Nanocatalysis is the process of applying catalytic metal nanoparticles for the conversion of a number of chemicals. This is because metal nanoparticles can enhance catalytic efficiency through their large surface-are-to-volume ratios as well as special electronic features. In the recent past, Nanocatalysis under continuous flow has been considered as a perfect system for effective chemical manufacturing. Continuous flow Nanocatalysis comes with benefits over the typical batch systems, which include safety, high reaction efficiency, and reproducibility. Above all, these benefits are in keeping with the recent regulation on green sustainable chemistry.
Metal nanoparticles incorporated in the flow reactors function as an excellent platform for continuous flow Nanocatalysis because there exists no contamination by catalysts in the products. Unfortunately, the design of porous structure for the flow reactors appears to be a major challenge in developing effective chemical manufacturing processes. A porous structure inside a flow reactor can act as a flow channel and tune the access of reactants to catalysts set in the reactors, which will determine reaction efficiency. Therefore, there is a growing interest for the development of flow reactors with tailored porous channels.
There is also the need for efficient continuous flow Nanocatalysis with superior recycling system for green sustainable chemistry. In order to realize this, paper, which has been applied traditionally, will offer a great potential for implementation as an effective recyclable flow reactor. This is reference to its highly porous structure, high stability in most solvents, high absorption capacity, it’s recyclable, and is both hydrophilic and hydrophobic in nature.
Hirotaka Koga and colleagues from Osaka University in Japan developed an efficient, recyclable, and renewable paper reactor for continuous flow Nanocatalysis. They constructed the paper reactor by assembling wood pulp with tailored nanoscale pores in its walls. They then derived hierarchically interconnected micro and nano-scale pores from the pulp and cellulose nanofiber networks, respectively. Their research work is published in peer-reviewed journal, ChemSusChem.
The wood-derived as well as designed porous structures in the paper reactor provided efficient access of reactants to embedded metal nanoparticle catalysts. When fabricating the paper reactor, the authors anchored the gold nanoparticles catalysts in the wood pulp, and tailored the cellulose nanofiber network-derived nanoscale pores in the walls of the wood pulp. The gold nanoparticles were prepared in situ within wood pulp by using the polyethylenimine, which was pre-attached to the surfaces of the pulp, as both adsorbent and reductant for the gold precursor ions. Tailoring of the nanoscale pores in the wall of the pulp was achieved by a simple t-butyl alcohol treatment. Afterwards, the gold nanoparticle-anchored wood pulp with the nanoscale pores in its wall was fabricated into the paper reactor by a papermaking process.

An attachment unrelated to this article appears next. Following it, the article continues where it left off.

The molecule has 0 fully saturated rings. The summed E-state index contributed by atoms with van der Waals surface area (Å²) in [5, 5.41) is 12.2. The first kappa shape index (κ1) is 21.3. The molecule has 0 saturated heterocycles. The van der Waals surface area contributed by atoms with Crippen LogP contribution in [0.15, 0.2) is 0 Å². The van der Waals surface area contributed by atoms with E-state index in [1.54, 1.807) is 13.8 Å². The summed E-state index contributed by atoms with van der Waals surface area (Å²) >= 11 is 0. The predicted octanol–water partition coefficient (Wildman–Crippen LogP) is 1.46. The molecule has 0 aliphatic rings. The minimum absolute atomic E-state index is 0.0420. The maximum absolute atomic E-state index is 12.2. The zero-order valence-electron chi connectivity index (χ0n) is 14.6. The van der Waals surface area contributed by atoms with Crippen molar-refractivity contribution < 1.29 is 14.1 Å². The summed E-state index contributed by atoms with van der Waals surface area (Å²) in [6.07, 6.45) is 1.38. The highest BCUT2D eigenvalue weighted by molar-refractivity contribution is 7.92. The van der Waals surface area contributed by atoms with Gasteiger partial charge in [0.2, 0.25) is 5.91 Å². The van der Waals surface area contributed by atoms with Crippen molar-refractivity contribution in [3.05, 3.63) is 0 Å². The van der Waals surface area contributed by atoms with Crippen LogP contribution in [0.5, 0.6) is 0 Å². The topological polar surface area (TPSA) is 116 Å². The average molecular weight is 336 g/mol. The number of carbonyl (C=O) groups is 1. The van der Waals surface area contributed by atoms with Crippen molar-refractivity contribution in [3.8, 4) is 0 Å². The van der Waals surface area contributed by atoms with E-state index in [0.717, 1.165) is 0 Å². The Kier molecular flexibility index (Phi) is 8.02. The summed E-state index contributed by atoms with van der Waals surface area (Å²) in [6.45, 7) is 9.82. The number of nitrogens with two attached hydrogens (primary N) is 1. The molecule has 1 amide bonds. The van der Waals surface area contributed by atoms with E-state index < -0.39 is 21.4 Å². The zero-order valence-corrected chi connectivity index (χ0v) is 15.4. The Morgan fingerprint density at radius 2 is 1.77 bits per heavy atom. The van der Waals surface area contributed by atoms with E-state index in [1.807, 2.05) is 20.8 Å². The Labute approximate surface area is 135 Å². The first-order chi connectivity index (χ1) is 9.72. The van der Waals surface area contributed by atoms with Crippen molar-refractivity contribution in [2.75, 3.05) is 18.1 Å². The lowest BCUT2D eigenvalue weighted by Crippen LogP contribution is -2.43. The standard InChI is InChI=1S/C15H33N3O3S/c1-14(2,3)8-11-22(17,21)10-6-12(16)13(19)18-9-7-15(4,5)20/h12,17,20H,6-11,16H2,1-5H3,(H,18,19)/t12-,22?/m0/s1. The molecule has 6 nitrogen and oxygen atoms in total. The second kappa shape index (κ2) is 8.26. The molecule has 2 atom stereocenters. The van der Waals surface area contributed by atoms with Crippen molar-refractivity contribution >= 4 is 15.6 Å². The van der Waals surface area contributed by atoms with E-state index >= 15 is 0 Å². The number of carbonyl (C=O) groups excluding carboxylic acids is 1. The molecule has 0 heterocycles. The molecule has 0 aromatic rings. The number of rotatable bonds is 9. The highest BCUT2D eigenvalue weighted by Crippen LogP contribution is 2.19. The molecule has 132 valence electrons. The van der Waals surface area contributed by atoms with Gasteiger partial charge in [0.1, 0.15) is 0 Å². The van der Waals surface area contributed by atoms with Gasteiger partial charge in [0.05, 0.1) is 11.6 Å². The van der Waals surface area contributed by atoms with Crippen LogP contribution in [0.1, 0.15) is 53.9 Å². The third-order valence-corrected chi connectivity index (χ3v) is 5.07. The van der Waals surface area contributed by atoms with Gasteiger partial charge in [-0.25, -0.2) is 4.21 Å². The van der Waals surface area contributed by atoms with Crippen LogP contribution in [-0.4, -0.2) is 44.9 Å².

The paper reactor contained hierarchical micro and nanoscale flow-through pores derived from wood pulp and cellulose nanofiber networks, respectively. This boosted the reaction efficiency and reduced the use of the gold nanoparticles. The authors successfully demonstrated the recycling, reuse, and renewal of gold nanoparticle-anchored paper reactor. Therefore, the gold nanoparticle-anchored paper reactor provided better opportunities for supporting green processing by reducing catalyst wastage, recycling, reuse, and renewal, while at the same time achieving efficient production of useful chemicals.
The paper reactor could be synthesized from ubiquitous as well as several wood resources via large area mass production such as the well-established papermaking process. This method can be extended to other nanoparticle catalysts as well as corresponding chemical reactions. This will allow for facile, highly effective, and sustainable chemical manufacturing using paper.
Hirotaka Koga, Naoko Namba, Tsukasa Takahashi, Masaya Nogi, and Yuta Nishina. Renewable Wood Pulp Paper Reactor with Hierarchical Micro/Nanopores for Continuous-Flow Nanocatalysis. ChemSusChem 2017, 10, 2560 – 2565.
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